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Many eyes on Arizona Jewish voters ahead of US presidential election

American Jewish voters concerned about Jew-hatred and the Democratic Party’s progressive wing “may be on the move,” said Steven Windmueller of the Hebrew Union College-Jewish Institute of Religion.

Arizona car with Donald Trump license plate, May 2024. Photo by Masada Siegel.
Arizona car with Donald Trump license plate, May 2024. Photo by Masada Siegel.

In the months since Hamas attacked Jewish communities in southern Israel on Oct. 7, Lisa Flader has been surprised by certain groups that she supported, whose logos she has used temporarily as her social-media profile picture, that have not stood up for Jews.

“I don’t feel represented,” the stay-at-home mom in Phoenix, Ariz., told JNS. “I’m feeling conflicted about the current political landscape and how it aligns with my values as a Jew.”

The 46-year-old, who is socially liberal, is finding it difficult to find reflections of all her values in a candidate. “I do not feel the Democratic Party is aligned with my views as a Jew after Oct. 7,” she told JNS. “I’m shocked that in 2024, this is what we have to choose from. I don’t like any option, and I don’t even like the independent options.”

Flager said she would never vote for former president Donald Trump, but she also doesn’t know that she could vote for U.S. President Joe Biden. She is one of many Jews who are reportedly feeling politically homeless since Oct. 7, amid surging Jew-hatred stateside and overseas.

Likely voters in Arizona prefer Trump to Biden by a margin of 49% to 43%, according to a poll conducted between April 28 and May 9 by The New York Times, The Philadelphia Inquirer and Siena College.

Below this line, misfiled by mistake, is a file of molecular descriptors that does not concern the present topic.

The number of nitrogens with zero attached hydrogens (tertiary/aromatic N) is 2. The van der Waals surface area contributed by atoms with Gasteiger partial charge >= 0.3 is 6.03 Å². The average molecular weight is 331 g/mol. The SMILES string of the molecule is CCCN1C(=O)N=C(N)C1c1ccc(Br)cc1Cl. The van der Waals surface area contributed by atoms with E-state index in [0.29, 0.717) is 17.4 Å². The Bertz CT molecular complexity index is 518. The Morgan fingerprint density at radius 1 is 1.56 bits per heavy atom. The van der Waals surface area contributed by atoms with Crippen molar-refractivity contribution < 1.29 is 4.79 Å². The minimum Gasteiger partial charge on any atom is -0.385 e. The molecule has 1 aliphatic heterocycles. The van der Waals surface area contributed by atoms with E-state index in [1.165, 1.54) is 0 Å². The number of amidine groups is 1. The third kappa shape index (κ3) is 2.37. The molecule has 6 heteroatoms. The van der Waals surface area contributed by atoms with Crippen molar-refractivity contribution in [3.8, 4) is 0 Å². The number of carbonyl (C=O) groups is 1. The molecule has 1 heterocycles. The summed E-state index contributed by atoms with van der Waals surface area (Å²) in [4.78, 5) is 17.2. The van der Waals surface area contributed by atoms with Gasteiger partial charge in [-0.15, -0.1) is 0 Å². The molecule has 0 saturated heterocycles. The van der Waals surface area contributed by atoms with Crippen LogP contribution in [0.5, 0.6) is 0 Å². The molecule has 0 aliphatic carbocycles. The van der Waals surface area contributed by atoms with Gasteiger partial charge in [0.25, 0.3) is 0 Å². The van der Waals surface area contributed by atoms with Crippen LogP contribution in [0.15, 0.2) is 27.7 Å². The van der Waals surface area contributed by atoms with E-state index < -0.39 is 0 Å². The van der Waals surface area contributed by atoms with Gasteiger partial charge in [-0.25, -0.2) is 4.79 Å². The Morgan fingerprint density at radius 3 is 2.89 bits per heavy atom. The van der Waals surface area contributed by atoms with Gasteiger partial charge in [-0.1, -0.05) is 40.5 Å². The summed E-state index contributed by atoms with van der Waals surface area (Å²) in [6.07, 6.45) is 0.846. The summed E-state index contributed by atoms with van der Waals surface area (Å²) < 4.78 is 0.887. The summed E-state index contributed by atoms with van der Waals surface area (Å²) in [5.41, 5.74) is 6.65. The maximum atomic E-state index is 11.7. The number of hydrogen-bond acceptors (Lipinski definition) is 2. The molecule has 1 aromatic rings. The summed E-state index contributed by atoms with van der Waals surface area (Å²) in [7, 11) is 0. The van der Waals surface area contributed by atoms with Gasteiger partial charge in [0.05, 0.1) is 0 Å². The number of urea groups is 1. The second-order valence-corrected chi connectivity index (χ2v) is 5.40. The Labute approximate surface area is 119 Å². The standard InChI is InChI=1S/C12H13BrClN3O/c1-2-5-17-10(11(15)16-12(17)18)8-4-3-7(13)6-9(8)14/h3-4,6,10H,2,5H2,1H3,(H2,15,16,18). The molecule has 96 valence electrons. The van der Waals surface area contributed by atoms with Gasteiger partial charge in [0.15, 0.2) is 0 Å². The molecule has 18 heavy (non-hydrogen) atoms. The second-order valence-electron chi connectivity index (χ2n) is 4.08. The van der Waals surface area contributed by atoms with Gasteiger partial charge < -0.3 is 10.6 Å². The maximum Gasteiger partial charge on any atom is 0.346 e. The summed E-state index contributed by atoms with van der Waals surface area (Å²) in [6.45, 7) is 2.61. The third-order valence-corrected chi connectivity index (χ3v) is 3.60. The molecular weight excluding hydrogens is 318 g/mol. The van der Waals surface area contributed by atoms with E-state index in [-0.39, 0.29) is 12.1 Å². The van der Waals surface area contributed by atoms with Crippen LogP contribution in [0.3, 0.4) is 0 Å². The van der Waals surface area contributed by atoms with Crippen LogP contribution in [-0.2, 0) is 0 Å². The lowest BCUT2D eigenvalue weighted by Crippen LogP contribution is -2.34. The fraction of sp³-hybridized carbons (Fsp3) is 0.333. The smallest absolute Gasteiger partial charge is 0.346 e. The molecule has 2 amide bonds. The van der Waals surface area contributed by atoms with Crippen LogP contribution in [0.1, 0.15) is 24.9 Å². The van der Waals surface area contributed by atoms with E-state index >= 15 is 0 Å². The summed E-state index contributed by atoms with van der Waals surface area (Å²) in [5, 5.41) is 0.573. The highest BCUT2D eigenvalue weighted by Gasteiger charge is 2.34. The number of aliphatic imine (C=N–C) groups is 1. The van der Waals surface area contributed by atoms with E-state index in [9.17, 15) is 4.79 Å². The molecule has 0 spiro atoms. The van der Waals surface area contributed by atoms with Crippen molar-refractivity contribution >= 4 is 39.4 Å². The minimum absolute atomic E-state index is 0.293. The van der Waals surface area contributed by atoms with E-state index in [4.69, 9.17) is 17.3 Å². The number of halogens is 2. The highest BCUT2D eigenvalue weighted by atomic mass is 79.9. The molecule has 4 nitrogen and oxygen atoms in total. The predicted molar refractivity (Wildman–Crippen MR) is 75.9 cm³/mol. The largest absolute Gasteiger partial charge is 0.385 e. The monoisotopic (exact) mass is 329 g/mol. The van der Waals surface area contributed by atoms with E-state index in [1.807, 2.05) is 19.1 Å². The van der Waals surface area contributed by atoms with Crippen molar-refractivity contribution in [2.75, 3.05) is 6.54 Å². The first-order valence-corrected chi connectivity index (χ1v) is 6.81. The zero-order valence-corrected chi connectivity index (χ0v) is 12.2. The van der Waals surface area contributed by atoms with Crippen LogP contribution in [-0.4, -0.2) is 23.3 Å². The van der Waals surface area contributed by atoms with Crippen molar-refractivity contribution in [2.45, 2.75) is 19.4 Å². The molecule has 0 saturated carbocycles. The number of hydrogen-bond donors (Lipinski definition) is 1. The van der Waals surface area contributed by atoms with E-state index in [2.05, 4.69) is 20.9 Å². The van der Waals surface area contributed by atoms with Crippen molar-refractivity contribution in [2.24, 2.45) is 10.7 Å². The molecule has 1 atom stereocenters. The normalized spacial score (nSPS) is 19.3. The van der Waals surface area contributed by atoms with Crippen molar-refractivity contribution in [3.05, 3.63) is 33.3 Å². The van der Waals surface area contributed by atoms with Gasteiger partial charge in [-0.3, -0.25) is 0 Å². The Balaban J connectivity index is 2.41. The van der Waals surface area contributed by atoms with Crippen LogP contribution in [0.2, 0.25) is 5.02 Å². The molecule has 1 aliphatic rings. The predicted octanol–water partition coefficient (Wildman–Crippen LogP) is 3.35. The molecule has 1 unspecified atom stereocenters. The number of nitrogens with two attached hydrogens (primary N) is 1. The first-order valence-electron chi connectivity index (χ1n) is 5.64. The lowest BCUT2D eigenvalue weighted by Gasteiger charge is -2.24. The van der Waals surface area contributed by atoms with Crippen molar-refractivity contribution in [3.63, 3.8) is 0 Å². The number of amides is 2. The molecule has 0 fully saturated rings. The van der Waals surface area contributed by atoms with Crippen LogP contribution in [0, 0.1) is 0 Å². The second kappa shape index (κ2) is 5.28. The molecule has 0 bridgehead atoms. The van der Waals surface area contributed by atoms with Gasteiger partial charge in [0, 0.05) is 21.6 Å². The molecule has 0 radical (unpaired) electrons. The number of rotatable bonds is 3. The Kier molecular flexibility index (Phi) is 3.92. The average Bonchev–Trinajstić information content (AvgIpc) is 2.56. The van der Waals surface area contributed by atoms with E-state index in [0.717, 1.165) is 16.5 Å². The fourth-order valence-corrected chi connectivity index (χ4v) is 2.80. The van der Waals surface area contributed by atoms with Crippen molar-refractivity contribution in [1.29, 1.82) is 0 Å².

In 2020, Biden won the state by 10,457 votes or .3% of the 3,387,326 votes cast. It was only the second time since 1952 that a Democrat carried the state after Democratic Bill Clinton beat out Republican Bob Dole in 1996 by 2.2% of 1,404,405 cast votes.

There were about 115,000 Jewish adults in Arizona—2.1% of the state’s electorate—in 2020, according to the American Jewish Population Project at Brandeis University’s Steinhardt Social Research Institute. The project found that Arizona Jews were likelier to identify as or lean Democrat (55%) as opposed to Republican (39%).

Adam Kwasman, co-chair of the Republican Jewish Coalition’s Arizona chapter and a former state representative, told JNS that there are 85,000 Jewish voters in the Grand Canyon State and predicted that Arizona Jews will decide whether Biden or Trump will win the state in November.

“In 2020, the margin of victory was 0.3% or fewer than 11,000 votes statewide,” he said. “With over 85,000 Arizona voters, the Jewish community will make the decisive difference in this key battleground state.”

The RJC is investing “significant” manpower and resources to attempt to do just that.

“We can shift Arizona back to the red column through Jewish mobilization alone,” Kwasman told JNS. “A mere 10% shift in Jewish voting behavior wins the state.”